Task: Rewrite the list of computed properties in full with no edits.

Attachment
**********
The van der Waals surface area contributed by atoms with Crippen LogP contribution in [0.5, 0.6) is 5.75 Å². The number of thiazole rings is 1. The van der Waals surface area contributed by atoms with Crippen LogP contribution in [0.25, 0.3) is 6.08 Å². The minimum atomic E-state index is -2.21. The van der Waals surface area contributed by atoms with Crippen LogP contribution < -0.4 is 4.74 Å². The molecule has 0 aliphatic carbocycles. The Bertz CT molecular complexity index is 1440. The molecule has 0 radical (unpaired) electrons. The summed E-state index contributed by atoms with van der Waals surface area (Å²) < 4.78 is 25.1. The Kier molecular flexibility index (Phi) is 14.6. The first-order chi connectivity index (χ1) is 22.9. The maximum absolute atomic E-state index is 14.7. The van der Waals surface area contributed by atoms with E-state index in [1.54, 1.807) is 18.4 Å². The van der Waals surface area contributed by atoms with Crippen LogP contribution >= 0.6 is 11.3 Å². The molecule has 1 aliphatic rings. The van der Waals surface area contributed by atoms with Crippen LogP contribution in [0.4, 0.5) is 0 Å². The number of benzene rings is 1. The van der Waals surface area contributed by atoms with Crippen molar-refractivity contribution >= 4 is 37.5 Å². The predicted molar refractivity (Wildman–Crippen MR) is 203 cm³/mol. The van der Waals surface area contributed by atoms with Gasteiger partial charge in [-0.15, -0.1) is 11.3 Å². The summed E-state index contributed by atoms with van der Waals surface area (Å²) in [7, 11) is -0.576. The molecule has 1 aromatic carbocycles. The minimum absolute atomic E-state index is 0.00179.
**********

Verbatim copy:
The van der Waals surface area contributed by atoms with Crippen LogP contribution in [0.5, 0.6) is 5.75 Å². The number of thiazole rings is 1. The van der Waals surface area contributed by atoms with Crippen LogP contribution in [0.25, 0.3) is 6.08 Å². The minimum atomic E-state index is -2.21. The van der Waals surface area contributed by atoms with Crippen LogP contribution < -0.4 is 4.74 Å². The molecule has 0 aliphatic carbocycles. The Bertz CT molecular complexity index is 1440. The molecule has 0 radical (unpaired) electrons. The summed E-state index contributed by atoms with van der Waals surface area (Å²) < 4.78 is 25.1. The Kier molecular flexibility index (Phi) is 14.6. The first-order chi connectivity index (χ1) is 22.9. The maximum absolute atomic E-state index is 14.7. The van der Waals surface area contributed by atoms with E-state index in [1.54, 1.807) is 18.4 Å². The van der Waals surface area contributed by atoms with Crippen LogP contribution >= 0.6 is 11.3 Å². The molecule has 1 aliphatic rings. The van der Waals surface area contributed by atoms with Crippen LogP contribution in [0.4, 0.5) is 0 Å². The number of benzene rings is 1. The van der Waals surface area contributed by atoms with Crippen molar-refractivity contribution >= 4 is 37.5 Å². The predicted molar refractivity (Wildman–Crippen MR) is 203 cm³/mol. The van der Waals surface area contributed by atoms with Gasteiger partial charge in [-0.15, -0.1) is 11.3 Å². The summed E-state index contributed by atoms with van der Waals surface area (Å²) in [7, 11) is -0.576. The molecule has 1 aromatic carbocycles. The minimum absolute atomic E-state index is 0.00179.